May 222012
 

Sometime back, I visited Tata’s Service Station to get my car serviced. Feedback form was mandatory before service station would release the car. The form suggested to give rating from 1 to 10 on various parameters of the service. I gave score from 6 to 10 on various service parameters such as timeliness, facilities of the station, behavior of employees, workmanship etc. Service Advisor advised me that Tata expects a score of more than 8. Surprised? Yes, more than 8 out of 10 i.e. 9 or 10 only.

I gave scores the way Advisor wanted because other than timeliness service was good. I re-read the meanings of scores for each of 1 to 10. The ratings meant the following:

  • 1 to 6: Bad (Showed red embarassed smiley against this score)
  • 7: Average (Showed red embarassed smiley against this score)
  • 8: Industry Benchmark (Showed unhappy orange smiley against this score)
  • 9: Good (Showed a smiling smiley against this score)
  • 10: Exceptional (Showed green ecstatic smiley against this score)

Service Station expected customers to give 9 or 10 score on each of the service parameters. At that time I realized, the Customer Satisfaction Index (CSI) score targets that we (I work for a IT firm) have for our customers is 85% or more. The CSI for each parameter in car service station and IT company matched ditto.

Problem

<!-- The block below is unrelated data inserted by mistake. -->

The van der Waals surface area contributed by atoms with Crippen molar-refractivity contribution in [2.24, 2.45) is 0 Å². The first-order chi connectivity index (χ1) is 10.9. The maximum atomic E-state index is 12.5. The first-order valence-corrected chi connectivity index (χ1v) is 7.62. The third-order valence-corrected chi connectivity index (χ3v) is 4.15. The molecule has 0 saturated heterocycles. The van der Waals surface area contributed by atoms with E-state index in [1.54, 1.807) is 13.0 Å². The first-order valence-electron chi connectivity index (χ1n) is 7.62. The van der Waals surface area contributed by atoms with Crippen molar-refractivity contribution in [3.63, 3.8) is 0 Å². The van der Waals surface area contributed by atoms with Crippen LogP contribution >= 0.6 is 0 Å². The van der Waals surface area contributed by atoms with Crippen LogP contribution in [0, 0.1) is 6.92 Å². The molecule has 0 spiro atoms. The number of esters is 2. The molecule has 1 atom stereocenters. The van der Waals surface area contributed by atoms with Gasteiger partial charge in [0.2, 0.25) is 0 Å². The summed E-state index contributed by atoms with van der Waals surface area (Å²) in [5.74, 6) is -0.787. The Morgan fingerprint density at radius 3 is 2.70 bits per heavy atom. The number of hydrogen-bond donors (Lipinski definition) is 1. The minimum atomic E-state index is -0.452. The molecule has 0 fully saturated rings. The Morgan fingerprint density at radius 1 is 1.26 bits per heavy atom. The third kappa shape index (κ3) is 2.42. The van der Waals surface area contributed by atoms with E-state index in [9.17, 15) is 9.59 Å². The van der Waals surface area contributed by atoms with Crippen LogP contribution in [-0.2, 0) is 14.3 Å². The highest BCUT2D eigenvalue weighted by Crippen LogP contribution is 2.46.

I wondered, what is the purpose of these surveys? If companies gauge score on the range 9 to 10 out of 10 and then target their area of improvement on parameters that are getting scores of 9 or 10 then there is really nothing to improve; how does 9 differ from 10?

Taking this idea further, I believe companies have no data to improve and differentiate from competition. The current industry benchmark of 8 will become common occurrence and thus, today’s extra ordinary will become just average (everyone company will have the same score).

Solution

Companies will need to enhance these surveys so that they can hear customer’s voice. There can be two solutions to these 9 & 10 Score Surveys:

  1. Companies expand their scales as follows:
    1. Retain score 1 to 8 for ratings as it is i.e. 1-6 means Bad, 7 means Average and 8 means Industry Average.
    2. Expand the range 9-10 for Good score to 9-15. This additional scale will let customers rate the parameters and let companies choose the parameter that needs improvement.
  2. Mark each service parameter by two scales:
    1. Scale 1: Let customers choose a service by Bad, Average or Good. Bad and Average parameters need major improvement.
    2. Scale 2: For parameters that are marked Good, let customers rate those parameters on Scale 1 of 1 to 5. If companies are getting only Good rating then companies can choose the parameters among Good where they may outsmart the competition.

How does your organization gets your customer fill Service Surveys or calculates Customer Satisfaction Index? Is your scale sensitive enough to provide insightful information about areas to improve? Are you always insisting on getting CSI above 85% on all the parameters? Share your thoughts.

 Leave a Reply

(required)

(required)

You may use these HTML tags and attributes: <a href="" title=""> <abbr title=""> <acronym title=""> <b> <blockquote cite=""> <cite> <code> <del datetime=""> <em> <i> <q cite=""> <strike> <strong>

CommentLuv badge